Thursday, March 6, 2008

BEIJING (AP) — China’s prime minister yesterday extolled the prosperity the communist government has brought to many Chinese, yet he sounded an alarm that inflation could derail the country’s rapid emergence.

The mixed message in Wen Jiabao’s annual policy address underscored the problems Chinese leaders face in meeting public expectations for ever-rising standards of living.

For the first time in more than a decade, inflation is emerging as a danger at home, potentially eroding incomes of a fledgling middle class and inflaming tension between the newly rich and the majority low-income workers and farmers.

Overseas, the U.S. economic woes and trade friction with Europe could wreck key markets for job-creating export industries.

“All this could adversely affect China’s economic development,” Mr. Wen told 2,970 delegates in his address opening the national legislature’s annual session. “China is now in a critical period in its reform and development.”



In a 2½-hour state-of-the-nation speech, Mr. Wen ticked off proud achievements since he and Communist Party chief Hu Jintao took office five years ago: China has soared to become the world’s No. 4 economy, just behind Germany. Urban incomes rose 80 percent, rural ones by nearly that much.

“There was a great increase in the number of family-owned cars and rapid spread in the use of cell phones, computers and Internet services,” Mr. Wen said. “The number of people going on vacations increased several fold.”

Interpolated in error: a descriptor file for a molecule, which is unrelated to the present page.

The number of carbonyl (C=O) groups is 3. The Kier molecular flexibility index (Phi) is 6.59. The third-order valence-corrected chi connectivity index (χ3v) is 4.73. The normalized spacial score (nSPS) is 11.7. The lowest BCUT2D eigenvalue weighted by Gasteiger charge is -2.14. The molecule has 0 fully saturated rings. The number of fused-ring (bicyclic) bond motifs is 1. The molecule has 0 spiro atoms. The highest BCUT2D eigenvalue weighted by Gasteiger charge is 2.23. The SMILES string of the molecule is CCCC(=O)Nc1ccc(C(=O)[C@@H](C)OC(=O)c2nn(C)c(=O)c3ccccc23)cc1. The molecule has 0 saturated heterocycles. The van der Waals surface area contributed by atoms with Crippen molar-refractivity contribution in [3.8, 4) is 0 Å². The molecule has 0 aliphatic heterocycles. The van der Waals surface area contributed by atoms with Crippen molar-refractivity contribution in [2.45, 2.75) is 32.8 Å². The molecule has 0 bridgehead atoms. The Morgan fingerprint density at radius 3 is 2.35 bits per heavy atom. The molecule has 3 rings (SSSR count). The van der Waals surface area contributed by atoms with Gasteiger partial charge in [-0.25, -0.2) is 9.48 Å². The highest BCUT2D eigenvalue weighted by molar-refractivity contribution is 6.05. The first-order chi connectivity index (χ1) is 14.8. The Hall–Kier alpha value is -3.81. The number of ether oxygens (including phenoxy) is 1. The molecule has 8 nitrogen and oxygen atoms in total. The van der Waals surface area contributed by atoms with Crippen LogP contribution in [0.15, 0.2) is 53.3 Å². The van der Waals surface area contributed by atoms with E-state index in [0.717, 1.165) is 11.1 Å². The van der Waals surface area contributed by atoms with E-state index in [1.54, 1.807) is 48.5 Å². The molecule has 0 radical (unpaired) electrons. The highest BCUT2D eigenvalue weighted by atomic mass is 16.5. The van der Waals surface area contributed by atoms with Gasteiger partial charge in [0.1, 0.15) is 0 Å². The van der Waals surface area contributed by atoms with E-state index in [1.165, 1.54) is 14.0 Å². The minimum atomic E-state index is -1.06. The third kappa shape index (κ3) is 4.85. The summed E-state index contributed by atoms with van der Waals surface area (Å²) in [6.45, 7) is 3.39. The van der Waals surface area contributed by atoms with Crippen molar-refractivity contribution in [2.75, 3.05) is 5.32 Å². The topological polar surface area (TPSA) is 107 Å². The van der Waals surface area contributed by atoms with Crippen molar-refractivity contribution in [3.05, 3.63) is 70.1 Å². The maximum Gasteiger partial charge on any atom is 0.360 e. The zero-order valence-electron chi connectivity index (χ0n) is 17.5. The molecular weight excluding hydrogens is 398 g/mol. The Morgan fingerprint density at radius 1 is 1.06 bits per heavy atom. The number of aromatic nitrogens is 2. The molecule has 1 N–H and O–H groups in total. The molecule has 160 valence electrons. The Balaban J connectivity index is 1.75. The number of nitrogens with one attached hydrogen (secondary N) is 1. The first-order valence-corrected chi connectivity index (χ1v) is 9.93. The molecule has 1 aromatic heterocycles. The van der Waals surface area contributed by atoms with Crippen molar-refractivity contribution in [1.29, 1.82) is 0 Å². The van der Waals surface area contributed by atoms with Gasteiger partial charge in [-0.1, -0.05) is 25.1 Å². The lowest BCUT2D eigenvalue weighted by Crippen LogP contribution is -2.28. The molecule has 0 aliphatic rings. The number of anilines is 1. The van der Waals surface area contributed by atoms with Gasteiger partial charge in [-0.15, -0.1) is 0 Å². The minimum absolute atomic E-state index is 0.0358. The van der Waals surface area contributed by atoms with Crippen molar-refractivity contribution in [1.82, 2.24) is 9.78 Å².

But just as the two-week meeting of the National People’s Congress should be celebrating China’s middle class and world-power status, the event is unmasking crucial divisions hampering the leadership’s ability to tackle inflation and other new challenges.

Complicating matters, the congress — a largely powerless body filled with influential politicians and officials — falls amid a painful leadership transition. At a party conclave last fall, Mr. Hu was forced to pass over a favored deputy and accept a compromise candidate as a presumptive successor, Xi Jinping, the son of a now-deceased party power-broker.

Mr. Xi was recently given a plum assignment, overseeing final preparations for the greatly anticipated Beijing Olympics. The congress is expected to bring him a step closer to succeeding Mr. Hu, anointing him a vice president, a position Mr. Hu formerly held.

Meanwhile, Mr. Hu’s protege, Li Keqiang, is expected to be named a vice prime minister, putting him in the firing line on fighting inflation.

Consumer prices rose 7.1 percent in January, the highest rate in 11 years, led by even higher costs for food and housing. Prices for coal, which feeds two-thirds of the boisterous economy’s energy demand, are projected by some economists to double this year.

Policy watchers worry inflation may create social unrest as political leaders quibble. Discontent over soaring food costs fueled the Tiananmen democracy protests that nearly toppled the party in 1989.

Mr. Wen, who was a senior party official in 1989, yesterday called for extending price controls on food and basic goods and for curbing investment to tamp down the demand that is driving prices higher. He also promised subsidies to encourage farmers to grow more food and protect the poor and pensioners.

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